ANTANANARIVO, 20 August 2004 – In the weeks preceding the official launch of the measles campaign in Madagascar, which targets 7.5 million children, media and press agencies around the country have gotten together, in workshops organized by the National Measles Steering Committee, with the assistance of UNICEF, to see what they can do, in addition to giving air time, to spread the word about the campaign.
The campaign, which is scheduled to begin on the 13th of September, is the largest vaccination campaign that the country has seen and involves several government ministries, international and national agencies, most notably the Measles Partnership for Africa lead by the United Nations Foundation (UNF), UNICEF [and], WHO, CDC and the American Red Cross (ARC) [WHO], 30,000 mobilizes, 15,000 vaccinators, scout organizations, religious groups and the army.
“We are delighted by the commitment made by our media partners for this huge event,” said UNICEF’s Representative to Madagascar, Barbara Bentein. “The media is an extremely powerful force and their support is essential in getting every child between the age of nine months and 14 years vaccinated.”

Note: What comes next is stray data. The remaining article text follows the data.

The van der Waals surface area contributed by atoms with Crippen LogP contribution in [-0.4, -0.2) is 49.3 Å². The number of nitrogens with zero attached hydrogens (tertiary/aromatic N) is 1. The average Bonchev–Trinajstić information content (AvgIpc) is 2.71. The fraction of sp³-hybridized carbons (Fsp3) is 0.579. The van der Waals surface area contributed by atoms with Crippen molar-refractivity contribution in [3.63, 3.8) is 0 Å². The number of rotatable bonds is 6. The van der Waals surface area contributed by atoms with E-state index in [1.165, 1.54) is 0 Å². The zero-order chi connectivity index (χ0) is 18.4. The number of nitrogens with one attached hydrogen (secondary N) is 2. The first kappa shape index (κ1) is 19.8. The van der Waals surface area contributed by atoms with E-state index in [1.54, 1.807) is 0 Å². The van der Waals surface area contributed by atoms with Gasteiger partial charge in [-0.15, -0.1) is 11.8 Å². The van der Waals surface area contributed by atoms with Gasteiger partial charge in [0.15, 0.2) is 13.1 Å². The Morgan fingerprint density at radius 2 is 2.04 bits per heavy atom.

In addition to the production of several TV and radio spots, as well as newspaper announcements, famous local artists – one from each of the country’s six provinces -- has created a special “campaign song” to reach out to children and young people. These songs will be aired on local radio stations before and during the campaign.
In 2000, measles caused nearly half of all the 1.7 million childhood vaccine preventable deaths around the world. Although in Madagascar, it officially accounted for 1% of all hospital based deaths (some 1,000 children), only half of all children in the country are completely vaccinated. Therefore, in order to halt a potentially deadly measles epidemic, it is imperative that all children between the ages of nine months and 14 years are vaccinated against measles.
For more information, please contact:
Misbah M. Sheikh
Tel: (261-20) 22 626 45/46
Fax: (261-20) 22 628 45
Mobile: (261-33) 11 892 83